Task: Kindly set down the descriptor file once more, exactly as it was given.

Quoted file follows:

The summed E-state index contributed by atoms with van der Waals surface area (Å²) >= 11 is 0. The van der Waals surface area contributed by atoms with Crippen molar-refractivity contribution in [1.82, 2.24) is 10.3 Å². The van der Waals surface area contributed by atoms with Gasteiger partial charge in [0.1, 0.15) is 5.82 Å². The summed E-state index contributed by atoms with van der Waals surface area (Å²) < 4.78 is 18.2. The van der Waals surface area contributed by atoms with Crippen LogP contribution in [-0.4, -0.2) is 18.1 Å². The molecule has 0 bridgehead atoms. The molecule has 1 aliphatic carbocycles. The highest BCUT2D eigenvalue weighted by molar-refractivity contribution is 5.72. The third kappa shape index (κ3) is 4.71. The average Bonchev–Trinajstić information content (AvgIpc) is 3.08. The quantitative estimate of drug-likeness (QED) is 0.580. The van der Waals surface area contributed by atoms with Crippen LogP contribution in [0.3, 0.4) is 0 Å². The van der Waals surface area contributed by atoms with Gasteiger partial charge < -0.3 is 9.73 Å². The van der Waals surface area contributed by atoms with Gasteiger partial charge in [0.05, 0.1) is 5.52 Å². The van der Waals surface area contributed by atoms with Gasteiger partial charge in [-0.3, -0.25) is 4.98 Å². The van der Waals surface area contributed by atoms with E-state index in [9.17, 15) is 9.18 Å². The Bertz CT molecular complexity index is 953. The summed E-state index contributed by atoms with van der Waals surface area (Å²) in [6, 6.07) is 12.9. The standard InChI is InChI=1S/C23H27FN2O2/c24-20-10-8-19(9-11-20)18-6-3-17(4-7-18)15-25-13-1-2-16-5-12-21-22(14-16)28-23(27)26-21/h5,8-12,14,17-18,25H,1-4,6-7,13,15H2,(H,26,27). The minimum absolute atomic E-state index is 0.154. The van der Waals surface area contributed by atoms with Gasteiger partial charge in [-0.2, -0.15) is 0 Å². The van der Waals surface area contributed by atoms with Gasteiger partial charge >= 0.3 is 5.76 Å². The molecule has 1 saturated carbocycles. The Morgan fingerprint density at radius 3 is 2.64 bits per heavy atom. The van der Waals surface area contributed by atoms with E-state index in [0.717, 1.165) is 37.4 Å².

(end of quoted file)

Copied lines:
The summed E-state index contributed by atoms with van der Waals surface area (Å²) >= 11 is 0. The van der Waals surface area contributed by atoms with Crippen molar-refractivity contribution in [1.82, 2.24) is 10.3 Å². The van der Waals surface area contributed by atoms with Gasteiger partial charge in [0.1, 0.15) is 5.82 Å². The summed E-state index contributed by atoms with van der Waals surface area (Å²) < 4.78 is 18.2. The van der Waals surface area contributed by atoms with Crippen LogP contribution in [-0.4, -0.2) is 18.1 Å². The molecule has 0 bridgehead atoms. The molecule has 1 aliphatic carbocycles. The highest BCUT2D eigenvalue weighted by molar-refractivity contribution is 5.72. The third kappa shape index (κ3) is 4.71. The average Bonchev–Trinajstić information content (AvgIpc) is 3.08. The quantitative estimate of drug-likeness (QED) is 0.580. The van der Waals surface area contributed by atoms with Crippen LogP contribution in [0.3, 0.4) is 0 Å². The van der Waals surface area contributed by atoms with Gasteiger partial charge < -0.3 is 9.73 Å². The van der Waals surface area contributed by atoms with Gasteiger partial charge in [0.05, 0.1) is 5.52 Å². The van der Waals surface area contributed by atoms with Gasteiger partial charge in [-0.3, -0.25) is 4.98 Å². The van der Waals surface area contributed by atoms with E-state index in [9.17, 15) is 9.18 Å². The Bertz CT molecular complexity index is 953. The summed E-state index contributed by atoms with van der Waals surface area (Å²) in [6, 6.07) is 12.9. The standard InChI is InChI=1S/C23H27FN2O2/c24-20-10-8-19(9-11-20)18-6-3-17(4-7-18)15-25-13-1-2-16-5-12-21-22(14-16)28-23(27)26-21/h5,8-12,14,17-18,25H,1-4,6-7,13,15H2,(H,26,27). The minimum absolute atomic E-state index is 0.154. The van der Waals surface area contributed by atoms with Gasteiger partial charge in [-0.2, -0.15) is 0 Å². The van der Waals surface area contributed by atoms with Gasteiger partial charge >= 0.3 is 5.76 Å². The molecule has 1 saturated carbocycles. The Morgan fingerprint density at radius 3 is 2.64 bits per heavy atom. The van der Waals surface area contributed by atoms with E-state index in [0.717, 1.165) is 37.4 Å².